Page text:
On July 24, 2022, CF40 released the Q2 2022 Macroeconomic Policy Report at a seminar themed The Mid- and Long-term Impact of the COVID-19 Pandemic.
The latest CF40 quarterly report led by Dr. Zhang Bin, CF40 Senior Fellow and Deputy Director of the Institute of World Economics and Politics at the Chinese Academy of Social Sciences, points out several major challenges facing the Chinese economy in the second half of the year: 1) pandemic-induced uncertainties; 2) concurrent weakening of consumption, real estate and export; 3) enlarging fiscal deficit of local governments; 4) possibilities of new risk events; and 5) further escalation of global geopolitical conflicts.
Against this backdrop, while it remains a priority to implement aggregate target and policy tools aimed at expanding total demand in order to achieve a decent annual growth, the report reminds that specific policy tools would also be necessary to address structural problems. To this end, it proposes several policy recommendations: 1) step up governments’ debt financing to close the revenue-expenditure gap, with issuance of special bonds, government subsidized bonds and policy financial loans in support of infrastructure investments being some of the moves that merit consideration; 2) cut the interest rate, and clearly state that policymakers are planning to reduce the rate by 25 basis points a time until the economy stays vibrant for two or more consecutive quarters; 3) stabilize regulatory policy expectations, and give the market adequate space for trial and error; and 4) pull the real estate sector out of the quagmire.
Framed by the report, the seminar kicked off first with a keynote speech by Liu Shangxi, CF40 Member and President of the Chinese Academy of Fiscal Sciences, followed by the delivery of the report by Zhang Bin and comments from Tu Guangshao, CF40 Executive Committee Member and Chairman of the Executive Council of Shanghai Finance Institute (SFI), Gao Shanwen, CF40 Academic Committee Member and Chief Economist at Essence Securities, and Zhang Xiaohui, CF40 Nonresident Senior Fellow and former Assistant Governor of the People’s Bank of China.
Liu Shangxi observed the Chinese economy going forward from a risk-cost perspective. He said that all major problems facing the economy are derived from public risks, or to be specific: 1) it’s more about the weakening of expectations than about economic downturn; 2) it’s more about a rising wage risk premium than about a lack of job openings; 3) it’s more about the pandemic engulfing policy effects than about a lack of policy stimulus; 4) it’s more about internal jobs insufficiently done than about external uncertainties. He reminded that China has to carefully balance five sets of relationships, i.e. that between development and security, between the digital economy and the real economy, between the urbanization of rural residents and rural revitalization, between multiple goals and policy coordination, between economic regulation and economic governance, and between local governments’ ability and their administrative and fiscal capacity.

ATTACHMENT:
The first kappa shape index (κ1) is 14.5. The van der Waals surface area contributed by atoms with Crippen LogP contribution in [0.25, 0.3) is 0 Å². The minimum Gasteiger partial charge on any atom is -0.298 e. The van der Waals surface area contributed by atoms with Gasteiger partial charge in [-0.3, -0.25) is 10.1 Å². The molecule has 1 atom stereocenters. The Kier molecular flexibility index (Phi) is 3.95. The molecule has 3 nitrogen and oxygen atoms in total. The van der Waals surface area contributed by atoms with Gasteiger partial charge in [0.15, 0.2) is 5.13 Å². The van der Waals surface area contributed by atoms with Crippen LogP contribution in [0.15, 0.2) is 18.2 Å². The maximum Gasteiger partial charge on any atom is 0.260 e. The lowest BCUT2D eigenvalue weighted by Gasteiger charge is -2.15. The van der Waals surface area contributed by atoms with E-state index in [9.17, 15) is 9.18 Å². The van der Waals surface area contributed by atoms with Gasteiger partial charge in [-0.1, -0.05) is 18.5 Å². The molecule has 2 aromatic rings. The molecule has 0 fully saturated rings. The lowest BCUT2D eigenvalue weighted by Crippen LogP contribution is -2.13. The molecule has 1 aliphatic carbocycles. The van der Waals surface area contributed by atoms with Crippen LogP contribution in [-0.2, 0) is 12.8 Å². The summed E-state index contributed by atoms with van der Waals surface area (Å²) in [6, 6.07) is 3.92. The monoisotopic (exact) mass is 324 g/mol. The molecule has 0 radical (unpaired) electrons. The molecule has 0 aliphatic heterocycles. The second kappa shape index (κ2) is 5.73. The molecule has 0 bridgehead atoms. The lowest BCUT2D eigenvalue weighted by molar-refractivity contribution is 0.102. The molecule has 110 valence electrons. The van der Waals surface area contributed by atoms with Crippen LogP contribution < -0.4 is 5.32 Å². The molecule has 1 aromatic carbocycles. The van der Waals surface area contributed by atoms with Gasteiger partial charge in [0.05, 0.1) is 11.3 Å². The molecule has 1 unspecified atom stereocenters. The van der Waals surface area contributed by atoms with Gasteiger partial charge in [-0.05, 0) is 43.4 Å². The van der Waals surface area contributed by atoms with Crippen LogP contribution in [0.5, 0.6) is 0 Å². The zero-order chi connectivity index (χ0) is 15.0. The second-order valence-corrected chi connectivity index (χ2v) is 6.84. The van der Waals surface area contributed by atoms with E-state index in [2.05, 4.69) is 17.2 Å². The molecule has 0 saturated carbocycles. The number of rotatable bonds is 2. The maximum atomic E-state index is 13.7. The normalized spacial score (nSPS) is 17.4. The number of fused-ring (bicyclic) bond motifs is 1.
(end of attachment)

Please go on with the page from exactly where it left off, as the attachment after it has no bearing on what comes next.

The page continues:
Tu Guangshao recognized the complementarity of the analysis by Liu Shangxi and Zhang Bin, while adding several points on both speakers’ research. He suggested that the definition of “public risks” proposed by Liu may deserve further discussion, and noted that public risks could evolve into other types of risks including economic risks as evidenced by the COVID-19 pandemic and thus called for further exploration of what could be driving such conversion. He also stressed that looking at the pandemic’s impact on the balance sheets of governments, businesses and households could make relevant discussions more systemic and in-depth.
Gao Shanwen directed attention to three interwoven layers of impacts of COVID on economic activities: 1) physiological impacts, such as being temporarily or permanently forced out of the labor market; 2) psychological impacts, such as heightened risk aversion against future uncertainties; and 3) damaged balance sheets. All need a rather long period of time to repair, if that is even possible. As such, he emphasized the importance of analyzing not only the level of economic output and other indicators in relation to these tolls the pandemic has taken, but more importantly, their changes and the speed of such changes.
Impressed by the report’s in-depth reflection on lessons China has learned during the 2008 global financial crisis and the alarm bell it rings that policies dealing with COVID-induced economic challenges could backfire as history has shown, Zhang Xiaohui focused her comments on how macro policies especially monetary policies could play a sustainable role driving economic growth. She advised that monetary policy should focus on maintaining short-term demand balance to avoid radical fluctuations, while balancing that with long-term interests and other types of macroeconomic policy goals.
The seminar was moderated by CF40 Secretary-General Wang Haiming.